- Mayor Susan Klutz of Salisbury Discusses Fibrant and Bad Precedent of Changing the Rules After They Built Their Network
- President of Board for North Hills Christian Schools That Recently Sought Voluntary Annexation to Salisbury for Fibrant Network
- Small Business Owner Describes Horror of Dealing with Time Warner Cable and Great Experience Dealing with Publicly Owned Fibrant
- State Treasurer's Office Says H129 Threatens Future Economic Development and Fiscal Health
- BB&T Bank: This is an Economic Development Issue. H129 Should Fully Exempt Existing Networks
- Wilson City Manager: They Wanted a Public/Private Partnership but Embarq Changed Its Mind. H129 Does Not Exempt Existing Nets
- Wilson Fire Department: Wilson's Greenlight Network Gives Them Far Better Capacity to Protect City.
- Wilson Police Department: Concerned How Other Jurisdictions Can Duplicate Wilson Successes if They Cannot Build Similar Networks
- Fayetteville Has 240 Miles of Fiber That Helped Economic Development - This Bill Hurt Their Ability to Use Their Investment
- Orange County Resident Explains Inadequacies of NC Broadband Map; Private Companies Pretend to Serve His Neighborhood But Do Not
- Full Public Comment Period [30 MB]
We have again isolated individual comments from the arguments around Time Warner Cable's bill to strip local authorities of the right to build broadband networks vastly superior to their services. On April 13, the Senate Finance Committee allowed public comment on TWC's H129 bill. Craig Settles has posted an extended story about a small business struggling to get by with the existing paucity of service in her community.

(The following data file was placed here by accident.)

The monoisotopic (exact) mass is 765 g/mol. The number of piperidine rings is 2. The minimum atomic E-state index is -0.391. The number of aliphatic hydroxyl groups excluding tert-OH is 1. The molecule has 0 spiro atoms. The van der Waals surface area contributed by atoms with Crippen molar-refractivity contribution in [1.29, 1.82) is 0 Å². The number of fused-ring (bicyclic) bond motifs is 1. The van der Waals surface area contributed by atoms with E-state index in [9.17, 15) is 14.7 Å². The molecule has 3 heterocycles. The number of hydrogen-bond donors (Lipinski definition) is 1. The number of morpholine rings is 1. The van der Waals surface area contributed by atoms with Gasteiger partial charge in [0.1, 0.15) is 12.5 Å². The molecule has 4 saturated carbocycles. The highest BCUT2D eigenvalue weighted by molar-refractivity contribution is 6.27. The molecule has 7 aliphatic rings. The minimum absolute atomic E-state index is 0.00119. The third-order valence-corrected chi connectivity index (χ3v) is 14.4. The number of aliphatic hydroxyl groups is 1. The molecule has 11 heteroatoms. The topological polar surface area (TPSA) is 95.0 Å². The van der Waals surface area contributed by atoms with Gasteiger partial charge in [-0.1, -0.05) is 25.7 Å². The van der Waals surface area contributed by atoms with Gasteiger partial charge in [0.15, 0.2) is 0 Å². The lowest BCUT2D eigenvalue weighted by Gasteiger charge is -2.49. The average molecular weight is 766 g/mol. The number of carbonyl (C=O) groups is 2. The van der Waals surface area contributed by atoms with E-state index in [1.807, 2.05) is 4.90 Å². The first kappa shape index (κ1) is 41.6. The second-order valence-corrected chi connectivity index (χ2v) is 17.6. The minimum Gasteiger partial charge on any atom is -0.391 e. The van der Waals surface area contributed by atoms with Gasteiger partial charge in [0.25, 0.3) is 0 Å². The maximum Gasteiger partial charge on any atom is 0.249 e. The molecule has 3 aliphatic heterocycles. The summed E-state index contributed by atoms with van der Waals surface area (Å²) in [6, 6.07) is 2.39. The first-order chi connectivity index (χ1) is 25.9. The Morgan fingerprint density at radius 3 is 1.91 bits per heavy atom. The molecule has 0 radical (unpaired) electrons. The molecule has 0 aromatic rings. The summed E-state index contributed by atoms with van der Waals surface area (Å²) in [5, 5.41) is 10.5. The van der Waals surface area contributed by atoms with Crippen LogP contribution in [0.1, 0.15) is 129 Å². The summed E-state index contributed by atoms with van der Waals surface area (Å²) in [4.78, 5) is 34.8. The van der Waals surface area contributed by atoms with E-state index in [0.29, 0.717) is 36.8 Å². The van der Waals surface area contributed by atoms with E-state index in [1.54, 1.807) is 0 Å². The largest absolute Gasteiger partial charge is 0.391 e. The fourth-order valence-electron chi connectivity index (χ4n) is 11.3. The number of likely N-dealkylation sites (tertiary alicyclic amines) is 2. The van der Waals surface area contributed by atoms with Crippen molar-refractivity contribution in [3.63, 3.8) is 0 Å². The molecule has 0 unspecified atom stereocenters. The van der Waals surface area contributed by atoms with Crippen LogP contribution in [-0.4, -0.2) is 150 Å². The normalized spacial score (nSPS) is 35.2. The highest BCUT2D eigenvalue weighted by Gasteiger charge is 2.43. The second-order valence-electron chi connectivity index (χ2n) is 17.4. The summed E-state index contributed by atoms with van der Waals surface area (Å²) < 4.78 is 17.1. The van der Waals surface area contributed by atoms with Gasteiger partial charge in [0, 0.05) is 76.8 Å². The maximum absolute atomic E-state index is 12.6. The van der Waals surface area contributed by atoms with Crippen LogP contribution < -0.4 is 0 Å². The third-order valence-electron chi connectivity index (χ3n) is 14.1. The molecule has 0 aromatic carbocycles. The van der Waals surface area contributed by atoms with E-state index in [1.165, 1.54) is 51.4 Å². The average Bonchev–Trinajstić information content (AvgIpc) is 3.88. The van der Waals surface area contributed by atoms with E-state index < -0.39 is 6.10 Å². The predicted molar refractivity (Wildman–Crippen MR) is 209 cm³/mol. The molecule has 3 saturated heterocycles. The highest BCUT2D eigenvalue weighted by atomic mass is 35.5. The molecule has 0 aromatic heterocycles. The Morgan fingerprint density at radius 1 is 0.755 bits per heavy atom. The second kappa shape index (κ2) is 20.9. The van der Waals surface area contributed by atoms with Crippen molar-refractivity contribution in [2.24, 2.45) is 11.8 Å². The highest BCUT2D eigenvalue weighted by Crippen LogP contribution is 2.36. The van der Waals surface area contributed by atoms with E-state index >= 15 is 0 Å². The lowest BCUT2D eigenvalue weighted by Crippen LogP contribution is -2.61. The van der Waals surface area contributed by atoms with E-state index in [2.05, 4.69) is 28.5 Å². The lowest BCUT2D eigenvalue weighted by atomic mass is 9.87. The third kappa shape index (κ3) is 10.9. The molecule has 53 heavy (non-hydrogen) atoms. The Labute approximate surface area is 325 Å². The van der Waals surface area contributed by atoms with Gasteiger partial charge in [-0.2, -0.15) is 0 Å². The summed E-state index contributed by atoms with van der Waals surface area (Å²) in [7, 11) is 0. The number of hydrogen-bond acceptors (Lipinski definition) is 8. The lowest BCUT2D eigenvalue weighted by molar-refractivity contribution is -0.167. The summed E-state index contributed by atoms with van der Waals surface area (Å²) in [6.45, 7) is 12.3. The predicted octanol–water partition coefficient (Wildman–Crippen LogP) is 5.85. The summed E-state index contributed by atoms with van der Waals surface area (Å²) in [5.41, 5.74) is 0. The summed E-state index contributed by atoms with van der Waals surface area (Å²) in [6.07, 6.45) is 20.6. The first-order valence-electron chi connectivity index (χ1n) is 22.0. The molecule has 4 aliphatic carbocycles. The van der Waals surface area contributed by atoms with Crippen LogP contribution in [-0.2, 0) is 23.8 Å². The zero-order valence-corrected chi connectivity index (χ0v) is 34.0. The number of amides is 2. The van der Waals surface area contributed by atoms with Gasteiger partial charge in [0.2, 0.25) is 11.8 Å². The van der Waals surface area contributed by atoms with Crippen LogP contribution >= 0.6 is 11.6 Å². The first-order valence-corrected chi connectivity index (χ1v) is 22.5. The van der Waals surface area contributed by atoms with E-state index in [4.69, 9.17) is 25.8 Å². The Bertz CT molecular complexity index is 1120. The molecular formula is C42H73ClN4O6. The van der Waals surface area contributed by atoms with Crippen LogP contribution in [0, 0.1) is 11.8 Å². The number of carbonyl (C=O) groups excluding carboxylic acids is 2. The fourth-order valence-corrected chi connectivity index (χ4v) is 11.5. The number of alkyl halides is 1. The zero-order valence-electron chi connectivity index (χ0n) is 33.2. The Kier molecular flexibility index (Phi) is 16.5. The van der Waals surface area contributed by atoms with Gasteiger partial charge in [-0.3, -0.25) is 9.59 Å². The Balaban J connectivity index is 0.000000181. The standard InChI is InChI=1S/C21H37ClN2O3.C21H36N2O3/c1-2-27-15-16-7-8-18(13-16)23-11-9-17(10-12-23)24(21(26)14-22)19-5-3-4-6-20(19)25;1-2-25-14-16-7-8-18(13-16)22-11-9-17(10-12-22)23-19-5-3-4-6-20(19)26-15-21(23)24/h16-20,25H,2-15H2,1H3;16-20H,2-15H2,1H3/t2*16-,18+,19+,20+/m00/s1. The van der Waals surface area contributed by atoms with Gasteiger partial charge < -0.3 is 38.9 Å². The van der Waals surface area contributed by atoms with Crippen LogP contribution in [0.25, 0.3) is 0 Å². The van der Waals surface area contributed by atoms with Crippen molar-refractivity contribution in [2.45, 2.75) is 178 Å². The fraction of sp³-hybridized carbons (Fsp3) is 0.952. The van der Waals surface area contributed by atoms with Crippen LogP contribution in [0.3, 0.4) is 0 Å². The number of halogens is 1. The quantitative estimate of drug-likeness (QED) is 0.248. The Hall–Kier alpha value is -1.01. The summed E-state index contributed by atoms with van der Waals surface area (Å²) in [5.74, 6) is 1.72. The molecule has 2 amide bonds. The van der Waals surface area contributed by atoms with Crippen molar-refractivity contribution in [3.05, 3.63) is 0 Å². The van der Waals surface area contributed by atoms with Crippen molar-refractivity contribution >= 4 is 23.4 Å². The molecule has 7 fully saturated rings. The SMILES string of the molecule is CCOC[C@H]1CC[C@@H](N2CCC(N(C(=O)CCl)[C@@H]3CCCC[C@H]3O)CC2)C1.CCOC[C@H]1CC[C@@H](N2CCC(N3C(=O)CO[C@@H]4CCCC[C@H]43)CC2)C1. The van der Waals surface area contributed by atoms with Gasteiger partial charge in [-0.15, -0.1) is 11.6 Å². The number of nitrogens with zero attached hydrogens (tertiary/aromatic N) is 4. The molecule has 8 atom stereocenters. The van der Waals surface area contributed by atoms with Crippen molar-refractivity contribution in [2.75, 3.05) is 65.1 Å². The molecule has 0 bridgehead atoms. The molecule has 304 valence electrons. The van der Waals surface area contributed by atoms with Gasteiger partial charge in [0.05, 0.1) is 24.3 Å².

There was no hope that I could efficiently communicate, collaborate, and share online documents and applications with clients and peer professionals. I couldn’t even buy a functional phone line. For years I paid for a level of service from Centurylink that I can only describe as absolutely embarrassing.
This bill will make it vastly harder, if not impossible, for communities to build the necessary infrastructure to succeed in the digital economy. Listening to those pushing the bill, it is very clear they have no conception of the vast difference between barely broadband DSL from CenturyLink and Wilson's Greenlight community fiber network -- essentially the difference between a hang glider and a Boeing 747. And many in North Carolina don't even have access to the hang glider! Yet the Legislature cares more about protecting the monopoly of powerful companies that contribute to their campaigns than ensuring all residents and businesses have access to the fast, affordable, and reliable broadband they need to flourish.
Thanks to Voter Radio for making audio from the hearing available. Each of the following comments is approximately 2 minutes long.